"When Mona got sick my father just could not deal with the Laff House. Mona handled all of the business aspects of the Laff House as far as paying bills and everything, she was always there. So, after she got sick with terminal cancer, he started investing a lot of money and time into his wife and a lot of different ways to try to save her. After she passed, he kind of just lost it," Noel Millwood said.

    "All of the memories and the time that they'd spent in the Laff House, he needed to leave that location. He couldn't survive being down there every day with their pictures all over the walls, and memories everywhere.”

    Rod Millwood made the announcement of the closing just a few days before he actually shut the doors for good. Rod Millwood said relations with some of his employees went sour when went online and complained because he couldn’t afford to provide health insurance for them. But Milwood maintains that he did everything he could to make the club a great workplace.

    Anger over the closing allegedly escalated the night after the final show, when Millwood says some comedians and employees trashed the club.

    “It broke my heart to see what they did to that place, they just went through tearing stuff off the walls. It hurts to see the things they’re saying about me too. I think people need to be aware of just how much we fought to make that place a haven for urban comedy,” Rod Millwood said.

    “When my wife passed, I couldn’t deal with it anymore. Without her, I couldn’t do it. And that’s why I closed. I had to bury my wife. I had to let it go and realize she’s gone and she’s never coming back. So closing the club gave me that option to say, okay, it’s over.”

    Last laughs

    The club’s closing came as a sudden surprise to many of the fans that frequented there.
    Cheryl Faye Schwartz, also known as "Mama C," self-proclaimed comedian advocate says the closing of the Laff House creates a void in the city’s comedy scene.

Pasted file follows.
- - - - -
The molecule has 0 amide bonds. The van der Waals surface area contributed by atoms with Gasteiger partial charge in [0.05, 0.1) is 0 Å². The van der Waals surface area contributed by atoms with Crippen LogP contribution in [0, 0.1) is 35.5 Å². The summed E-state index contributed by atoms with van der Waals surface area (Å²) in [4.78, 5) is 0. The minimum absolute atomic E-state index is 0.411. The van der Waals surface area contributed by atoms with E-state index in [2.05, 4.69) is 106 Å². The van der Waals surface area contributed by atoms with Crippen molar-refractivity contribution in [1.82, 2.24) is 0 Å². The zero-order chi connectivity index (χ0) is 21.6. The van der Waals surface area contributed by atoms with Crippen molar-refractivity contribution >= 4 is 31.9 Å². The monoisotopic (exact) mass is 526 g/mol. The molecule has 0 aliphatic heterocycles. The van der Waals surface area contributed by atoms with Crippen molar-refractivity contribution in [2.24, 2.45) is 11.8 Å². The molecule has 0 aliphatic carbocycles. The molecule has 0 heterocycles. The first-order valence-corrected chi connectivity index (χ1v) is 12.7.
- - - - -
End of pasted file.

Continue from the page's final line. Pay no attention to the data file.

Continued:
“I just found out about the closing of the Laff House. It was sudden and it really hit me hard. The Laff House was a very, very big shelter for these comedians to come and perform; whether they were just getting started by performing open mic nights or if they were established comedians, they would go to the Laff House. When people came to visit from other cities, they would go to the Laff House to see good comedy there. I can’t imagine what the city will be without it,” she said.

    “It was the only place where you could see urban comedy every day that they were open. It wasn’t one day there’d be music, another day there’d be jazz, the next day there’d be spoken word; it was all comedy, all day, every day. Now, we just don’t have that anymore,” Schwartz said.

    Moving forward

    Local comedian Lawrence Killebrew has been affiliated with the Laff House for nearly 11 years. While he’ll miss having a place like home to go to for comedy, Killebrew urged comedians to use the club’s closing as an opportunity to step out of their comfort zones.

    “Some will say this is a bad thing, but it’s a chance for comedians to really branch out and to try new things. I think the Laff House, being the staple that it was, it kind of put a hindrance on some comics because people would always just say well I’m going down to the Laff House but they don’t understand that its other opportunities out here,” Killebrew said.

    Ruffin says he's in the process of bringing together local comedians for input on how to make the Save the Laff House campaign a success. If they can't pull it off a rescue, he will still feel good about the effort.

    "If we fail, if we don't reach our goal, at least I've made noise and maybe somebody will create a new home and opportunity for black comedy," Ruffin said.

    So far, the campaign has raised $509. There are 56 days left before the campaign expires.

    Rod Millwood says he has separate plans to revive the Laff House.

    “I’m not saying I’ll never open another Laff House or I will never open up another club in the city of Philadelphia. There will be another Laff House. The Laff House is not dead and gone. But when I do open up another Laff House, it’s going to be a totally different ball game.”